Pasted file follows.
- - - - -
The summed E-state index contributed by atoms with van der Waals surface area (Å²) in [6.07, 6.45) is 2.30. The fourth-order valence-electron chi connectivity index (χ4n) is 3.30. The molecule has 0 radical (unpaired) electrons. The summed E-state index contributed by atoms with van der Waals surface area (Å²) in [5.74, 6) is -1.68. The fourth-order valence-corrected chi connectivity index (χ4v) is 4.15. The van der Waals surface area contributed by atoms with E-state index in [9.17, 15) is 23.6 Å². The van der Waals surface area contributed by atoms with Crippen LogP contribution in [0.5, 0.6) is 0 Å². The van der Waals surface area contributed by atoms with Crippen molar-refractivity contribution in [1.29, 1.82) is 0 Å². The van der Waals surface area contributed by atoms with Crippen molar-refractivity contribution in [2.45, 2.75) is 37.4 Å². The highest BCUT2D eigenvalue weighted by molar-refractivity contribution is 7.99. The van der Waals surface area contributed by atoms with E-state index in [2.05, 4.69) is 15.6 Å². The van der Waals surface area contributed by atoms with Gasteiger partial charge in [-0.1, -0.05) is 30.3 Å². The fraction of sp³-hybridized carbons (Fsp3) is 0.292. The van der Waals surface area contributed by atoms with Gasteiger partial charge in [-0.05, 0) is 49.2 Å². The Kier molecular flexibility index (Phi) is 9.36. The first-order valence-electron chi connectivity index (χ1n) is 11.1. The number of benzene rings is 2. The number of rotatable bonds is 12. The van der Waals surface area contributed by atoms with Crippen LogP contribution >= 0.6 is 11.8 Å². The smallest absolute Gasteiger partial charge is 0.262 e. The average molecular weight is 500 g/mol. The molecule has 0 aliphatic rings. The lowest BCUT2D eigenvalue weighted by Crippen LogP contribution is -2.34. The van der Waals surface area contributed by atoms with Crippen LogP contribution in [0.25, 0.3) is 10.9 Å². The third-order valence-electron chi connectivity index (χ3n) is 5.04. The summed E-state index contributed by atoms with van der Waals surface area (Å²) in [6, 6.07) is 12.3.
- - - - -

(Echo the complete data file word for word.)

The summed E-state index contributed by atoms with van der Waals surface area (Å²) in [6.07, 6.45) is 2.30. The fourth-order valence-electron chi connectivity index (χ4n) is 3.30. The molecule has 0 radical (unpaired) electrons. The summed E-state index contributed by atoms with van der Waals surface area (Å²) in [5.74, 6) is -1.68. The fourth-order valence-corrected chi connectivity index (χ4v) is 4.15. The van der Waals surface area contributed by atoms with E-state index in [9.17, 15) is 23.6 Å². The van der Waals surface area contributed by atoms with Crippen LogP contribution in [0.5, 0.6) is 0 Å². The van der Waals surface area contributed by atoms with Crippen molar-refractivity contribution in [1.29, 1.82) is 0 Å². The van der Waals surface area contributed by atoms with Crippen molar-refractivity contribution in [2.45, 2.75) is 37.4 Å². The highest BCUT2D eigenvalue weighted by molar-refractivity contribution is 7.99. The van der Waals surface area contributed by atoms with E-state index in [2.05, 4.69) is 15.6 Å². The van der Waals surface area contributed by atoms with Gasteiger partial charge in [-0.1, -0.05) is 30.3 Å². The fraction of sp³-hybridized carbons (Fsp3) is 0.292. The van der Waals surface area contributed by atoms with Gasteiger partial charge in [-0.05, 0) is 49.2 Å². The Kier molecular flexibility index (Phi) is 9.36. The first-order valence-electron chi connectivity index (χ1n) is 11.1. The number of benzene rings is 2. The number of rotatable bonds is 12. The van der Waals surface area contributed by atoms with Crippen LogP contribution >= 0.6 is 11.8 Å². The smallest absolute Gasteiger partial charge is 0.262 e. The average molecular weight is 500 g/mol. The molecule has 0 aliphatic rings. The lowest BCUT2D eigenvalue weighted by Crippen LogP contribution is -2.34. The van der Waals surface area contributed by atoms with Crippen LogP contribution in [0.25, 0.3) is 10.9 Å². The third-order valence-electron chi connectivity index (χ3n) is 5.04. The summed E-state index contributed by atoms with van der Waals surface area (Å²) in [6, 6.07) is 12.3.